Monday, May 17, 2010

Travelling Abroad and Dealing With Theft

I feel a need to comment on this particular statement about Sierra Leone. I came across this comment on the internet by Joy M. Hathaway, from Airway Heights, WA.

She starts out by stating she was a Peace Corp volunteer in Magburaka, from 1985 to 1988, and makes a few general comments, but this is the one that got me thinking.
"One of the cultural practices is teaching the boys and girls how to steal. Looking from the outside in, Western cultures teach children it is wrong to steal."
I am actually quite shocked and horrified that anyone would make such a derogatory statement about any country in the world, and this is especially disappointing coming from a Peace Corps volunteer in the same town I was, although not at the same time.

Theft does take place in Sierra Leone. Theft is a bit different in a wealthy country, and a poor country. In a wealthy country like the USA, for example, you would not leave a laptop computer sitting unattended and unsecured on a desk in a classroom day after day, and expect it to be there two weeks later.

A poor country like Sierra Leone is no different to the USA, if you make an allowance for pricing. Let's assume a piece of chalk in Sierra Leone is as valuable as a laptop computer is in the USA. If people are willing to sit all day in the market in the hopes of selling an orange for one cent, (not a profit of one cent, a total price of one cent)  obviously, some may be tempted to casually steal an unattended piece of chalk, and see what they can get for it.

And for something more expensive, they may be willing to hatch a fairly elaborate scheme to steal it. The amount of planning to rob a Brinks truck in the USA may be used to plan the robbery of a mosquito tent or a blanket in Sierra Leone.

I don't know what negative experience gave her the idea that stealing was "being taught to boys and girls", but my own experience in Sierra Leone was that yes, I had some things stolen while I was there. And in Canada, I can recall once or twice having a bicycle stolen, and almost all our neighbours in Canada have had break-in robberies, but not us. (I know what you're thinking, but honestly, it was not me).  Also, there is some theft of office supplies, and hardware and building supplies in various trades. But in a country of vast excess wealth, this petty theft is not crippling to the economy.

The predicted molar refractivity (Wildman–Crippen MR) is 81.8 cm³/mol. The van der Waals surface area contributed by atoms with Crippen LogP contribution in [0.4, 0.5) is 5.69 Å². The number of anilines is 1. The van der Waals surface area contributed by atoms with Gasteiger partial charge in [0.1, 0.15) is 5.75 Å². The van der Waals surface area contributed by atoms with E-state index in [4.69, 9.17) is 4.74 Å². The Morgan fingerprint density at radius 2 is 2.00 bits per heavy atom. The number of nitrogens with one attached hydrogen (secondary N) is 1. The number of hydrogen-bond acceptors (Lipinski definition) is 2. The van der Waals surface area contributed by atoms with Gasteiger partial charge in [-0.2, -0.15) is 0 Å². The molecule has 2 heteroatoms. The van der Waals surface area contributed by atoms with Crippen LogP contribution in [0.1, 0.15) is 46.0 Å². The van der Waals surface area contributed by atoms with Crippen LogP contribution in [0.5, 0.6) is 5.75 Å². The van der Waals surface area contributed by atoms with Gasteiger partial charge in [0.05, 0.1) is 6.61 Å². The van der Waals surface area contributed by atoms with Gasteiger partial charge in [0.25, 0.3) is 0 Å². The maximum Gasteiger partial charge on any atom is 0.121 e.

I try to take appropriate measures to lock up things that I think may attract thieves. The poorer the country, the more things need to be locked up. In Sierra Leone, things were stolen that no Canadian thief would ever bother with. Just last night, for example, Mary Ann and I were walking through the mall and saw an entire box full of chocolate cookies abandoned on a bench. Because it was in Canada, nobody yet had bothered to pick it up. Not so if there are starving people all around, and I am not saying people in Sierra Leone are starving, but they are not as well fed as Americans.

At one party I attended in Sierra Leone, we were having chicken wings, and the cook, who was Sierra Leonian, asked if he could have all the leftover bones to take back to feed his family. We were probably going to throw them out. And if we had thrown them out, would Joy Hathaway call it "stealing" if somebody came along and took them without permission?

I am pretty sure that parents do not teach their children to steal in Sierra Leone, and people sometimes get beaten up pretty badly when they are caught stealing. That's because, in Sierra Leone, people watch out for thieves and catch them and punish them without bothering to dial 911 and wait for the cops. And they also don't take the attitude that "it's none of my business" if somebody is observed stealing from somebody else.

Let's contrast that attitude to a story that appeared on TV a few weeks ago, about somebody being mugged on the Toronto subway system, where none of the other passengers tried to stop the robbery. That type of thing would not happen in Sierra Leone, because it's a different culture. Not better, not worse, just different. When you travel to other places, you need to try to understand and respect the culture.

The first thing of mine that went missing when I started teaching in Magburaka was my new umbrella. I had left it in the staff room, and it was gone by the end of the day. A few days later I found out who the thief was. You guessed it, the thief was a Peace Corps Volunteer. Was there an explanation? Of course, and I would never use an incident like this to imply that all Americans teach their children to steal. Unless there was proof, such as a hidden video or maybe a collection of handouts and teaching materials to substantiate the claim.

Now let's look at this statement. If "Western cultures teach children it is wrong to steal", does that mean the USA is going to be giving back the land to the Indians? Or that back wages are going to be paid to the slaves? 

Picture: A village in Sierra Leone.

1 comment:

  1. Whenever I read passages such as (from the linked article), 'was qutie [sic] concerned about the edcuational [sic] system while stationed in country [sic]' I become 'quite concerned' about the educational system in the U.S.A.!

    Perhaps the primary difference between the situation in that writer's country and in Sierra Leone is that, in her country, children are sent to business schools to 'learn how to steal.' ;-)